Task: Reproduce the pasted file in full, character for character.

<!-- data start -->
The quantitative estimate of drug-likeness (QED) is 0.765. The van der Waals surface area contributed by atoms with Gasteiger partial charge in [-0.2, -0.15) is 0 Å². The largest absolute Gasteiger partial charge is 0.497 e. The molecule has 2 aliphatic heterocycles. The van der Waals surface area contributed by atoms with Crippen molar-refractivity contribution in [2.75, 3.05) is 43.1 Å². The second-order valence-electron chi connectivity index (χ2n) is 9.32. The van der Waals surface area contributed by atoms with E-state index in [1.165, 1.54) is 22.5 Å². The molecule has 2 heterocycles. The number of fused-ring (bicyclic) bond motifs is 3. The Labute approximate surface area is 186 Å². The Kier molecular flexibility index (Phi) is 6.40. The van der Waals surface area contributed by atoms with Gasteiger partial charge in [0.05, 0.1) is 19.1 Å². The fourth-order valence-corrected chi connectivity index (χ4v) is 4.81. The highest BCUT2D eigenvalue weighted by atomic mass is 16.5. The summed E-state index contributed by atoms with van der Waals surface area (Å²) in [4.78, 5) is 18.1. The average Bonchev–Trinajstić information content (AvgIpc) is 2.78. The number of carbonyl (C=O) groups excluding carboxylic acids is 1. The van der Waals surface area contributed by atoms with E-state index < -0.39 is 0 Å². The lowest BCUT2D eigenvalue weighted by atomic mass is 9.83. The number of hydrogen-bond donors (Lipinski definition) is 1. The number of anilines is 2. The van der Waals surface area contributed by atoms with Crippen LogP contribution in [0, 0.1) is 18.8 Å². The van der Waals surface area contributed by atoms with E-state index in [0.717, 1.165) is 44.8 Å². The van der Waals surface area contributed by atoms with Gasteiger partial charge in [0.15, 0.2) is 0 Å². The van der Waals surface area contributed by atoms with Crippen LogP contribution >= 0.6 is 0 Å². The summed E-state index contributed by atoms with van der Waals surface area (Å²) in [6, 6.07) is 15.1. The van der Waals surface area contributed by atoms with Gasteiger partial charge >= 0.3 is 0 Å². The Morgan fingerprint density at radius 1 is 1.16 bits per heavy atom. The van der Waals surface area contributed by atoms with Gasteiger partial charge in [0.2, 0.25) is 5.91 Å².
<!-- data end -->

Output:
The quantitative estimate of drug-likeness (QED) is 0.765. The van der Waals surface area contributed by atoms with Gasteiger partial charge in [-0.2, -0.15) is 0 Å². The largest absolute Gasteiger partial charge is 0.497 e. The molecule has 2 aliphatic heterocycles. The van der Waals surface area contributed by atoms with Crippen molar-refractivity contribution in [2.75, 3.05) is 43.1 Å². The second-order valence-electron chi connectivity index (χ2n) is 9.32. The van der Waals surface area contributed by atoms with E-state index in [1.165, 1.54) is 22.5 Å². The molecule has 2 heterocycles. The number of fused-ring (bicyclic) bond motifs is 3. The Labute approximate surface area is 186 Å². The Kier molecular flexibility index (Phi) is 6.40. The van der Waals surface area contributed by atoms with Gasteiger partial charge in [0.05, 0.1) is 19.1 Å². The fourth-order valence-corrected chi connectivity index (χ4v) is 4.81. The highest BCUT2D eigenvalue weighted by atomic mass is 16.5. The summed E-state index contributed by atoms with van der Waals surface area (Å²) in [4.78, 5) is 18.1. The average Bonchev–Trinajstić information content (AvgIpc) is 2.78. The number of carbonyl (C=O) groups excluding carboxylic acids is 1. The van der Waals surface area contributed by atoms with E-state index < -0.39 is 0 Å². The lowest BCUT2D eigenvalue weighted by atomic mass is 9.83. The number of hydrogen-bond donors (Lipinski definition) is 1. The number of anilines is 2. The van der Waals surface area contributed by atoms with Crippen LogP contribution in [0, 0.1) is 18.8 Å². The van der Waals surface area contributed by atoms with E-state index in [0.717, 1.165) is 44.8 Å². The van der Waals surface area contributed by atoms with Gasteiger partial charge in [0.15, 0.2) is 0 Å². The van der Waals surface area contributed by atoms with Crippen LogP contribution >= 0.6 is 0 Å². The summed E-state index contributed by atoms with van der Waals surface area (Å²) in [6, 6.07) is 15.1. The van der Waals surface area contributed by atoms with Gasteiger partial charge >= 0.3 is 0 Å². The Morgan fingerprint density at radius 1 is 1.16 bits per heavy atom. The van der Waals surface area contributed by atoms with Gasteiger partial charge in [0.2, 0.25) is 5.91 Å².